So it should be shameless, it should be okay.  You should definitely be investigating the other portions of it and we have already talked about that.  But ones you know that it's going to be a seamless insurance to insurance transition, the other provider you get paid fine and the new provider should an it shouldn't be too much out of pocket expense if you are going that direction from insurance to insurance.

Now if we don’t go that direction and we go to different then that's a whole other segment. And then it can get a little complicated. But if one provider takes insurance they will bill your insurance and she go to a provider that doesn't then obviously you are going to see pretty clearly you know how that is going to work out.

STEPHANIE GLOVER:  I didn't even realize before getting pregnant, how much maternity care was even billed. I remember like . . .

MICHELE KAZMIER:   Very confusing.

STEPHANIE GLOVER: . . .  very is different,  you think maybe an OB  as a specialist,  but I have my specialist bill paid,  no maybe on your initial visit but then we'll build up on delivery for everything,  you know so I just . . .  I remember searching going “ do I have to do anything or are they just going to do the math on that bill” and thankfully to pretty seamless. I ended up actually paying more my second time, but that was just my bad for something I did not open [inaudible].  

So is there a cut off in pregnancy I think I mentioned for my group, but is there a cut off for switching providers or is it more sort of on a case by case  basis.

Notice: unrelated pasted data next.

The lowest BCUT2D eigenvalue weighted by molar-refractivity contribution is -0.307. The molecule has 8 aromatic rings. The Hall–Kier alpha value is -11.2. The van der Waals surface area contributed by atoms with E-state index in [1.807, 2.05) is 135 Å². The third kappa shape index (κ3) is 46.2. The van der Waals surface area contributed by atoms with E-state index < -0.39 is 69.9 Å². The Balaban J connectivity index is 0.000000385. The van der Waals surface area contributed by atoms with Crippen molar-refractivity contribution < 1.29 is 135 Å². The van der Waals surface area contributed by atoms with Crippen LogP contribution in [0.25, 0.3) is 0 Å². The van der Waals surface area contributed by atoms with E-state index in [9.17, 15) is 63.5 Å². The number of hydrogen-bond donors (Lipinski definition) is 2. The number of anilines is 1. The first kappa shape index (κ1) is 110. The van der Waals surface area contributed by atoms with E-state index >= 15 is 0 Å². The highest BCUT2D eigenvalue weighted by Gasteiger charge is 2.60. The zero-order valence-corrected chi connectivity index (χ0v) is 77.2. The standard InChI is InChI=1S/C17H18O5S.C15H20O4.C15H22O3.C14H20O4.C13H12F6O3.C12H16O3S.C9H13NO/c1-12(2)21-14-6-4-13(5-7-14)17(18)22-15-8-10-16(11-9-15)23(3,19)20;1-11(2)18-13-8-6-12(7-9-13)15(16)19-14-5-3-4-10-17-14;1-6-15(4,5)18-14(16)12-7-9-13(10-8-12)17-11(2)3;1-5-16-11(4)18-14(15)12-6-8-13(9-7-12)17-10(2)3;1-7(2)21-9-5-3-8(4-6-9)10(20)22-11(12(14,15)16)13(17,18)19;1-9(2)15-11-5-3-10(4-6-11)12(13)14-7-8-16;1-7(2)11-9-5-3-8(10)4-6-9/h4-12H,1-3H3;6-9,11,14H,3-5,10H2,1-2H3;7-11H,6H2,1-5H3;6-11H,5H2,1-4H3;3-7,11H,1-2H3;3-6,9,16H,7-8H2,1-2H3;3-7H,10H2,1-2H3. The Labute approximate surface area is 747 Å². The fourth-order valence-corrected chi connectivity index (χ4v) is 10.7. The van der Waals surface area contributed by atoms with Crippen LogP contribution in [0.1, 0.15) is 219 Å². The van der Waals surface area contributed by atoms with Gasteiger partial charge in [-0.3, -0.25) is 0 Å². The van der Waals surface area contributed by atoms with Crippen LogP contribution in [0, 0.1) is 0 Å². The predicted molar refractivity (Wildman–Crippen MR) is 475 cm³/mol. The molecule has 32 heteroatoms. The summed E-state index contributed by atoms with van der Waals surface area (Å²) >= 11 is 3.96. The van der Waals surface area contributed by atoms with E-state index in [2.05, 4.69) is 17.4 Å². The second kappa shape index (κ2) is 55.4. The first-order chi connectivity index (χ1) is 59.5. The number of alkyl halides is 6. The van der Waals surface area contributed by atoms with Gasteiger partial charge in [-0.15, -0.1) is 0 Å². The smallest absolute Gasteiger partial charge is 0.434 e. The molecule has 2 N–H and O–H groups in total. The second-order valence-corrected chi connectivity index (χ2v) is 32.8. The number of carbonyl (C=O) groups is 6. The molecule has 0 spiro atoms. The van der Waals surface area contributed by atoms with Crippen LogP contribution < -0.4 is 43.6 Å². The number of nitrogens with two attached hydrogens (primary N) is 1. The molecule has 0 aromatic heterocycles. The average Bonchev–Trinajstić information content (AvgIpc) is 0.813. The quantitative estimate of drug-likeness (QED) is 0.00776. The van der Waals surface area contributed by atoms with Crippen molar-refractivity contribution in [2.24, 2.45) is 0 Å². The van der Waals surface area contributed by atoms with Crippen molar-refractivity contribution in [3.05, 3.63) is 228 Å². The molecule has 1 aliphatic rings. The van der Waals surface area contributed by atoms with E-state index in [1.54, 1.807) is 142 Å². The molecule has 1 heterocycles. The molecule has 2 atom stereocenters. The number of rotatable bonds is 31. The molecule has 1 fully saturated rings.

MICHELE KAZMIER: There can be a cutoff, it depends on the settings,  it depends on the practice but in general you should be able to switch providers all the way through your pregnancy and you should you know be able during labor which I know we might touch base at the end.  But in terms of switching for your prenatal care most providers are looking at 28 to 32 weeks some will take to 36 weeks and some providers will take all the way to the end, it just depends.  

So it is definitely again if you do your research at the beginning and again it's hard to do and sometimes you do not know what you want at the beginning, you can get a little bit more of an idea. You can start with one provider and then know you have a certain amount of time to switch over to another if you to change your mind.  The providers just really want to . . . most do want to build up relationship with you so it's really . . .

STEPHANIE GLOVER:  So that is why they really want to cut off just to be able to see you for a bit before handing. . .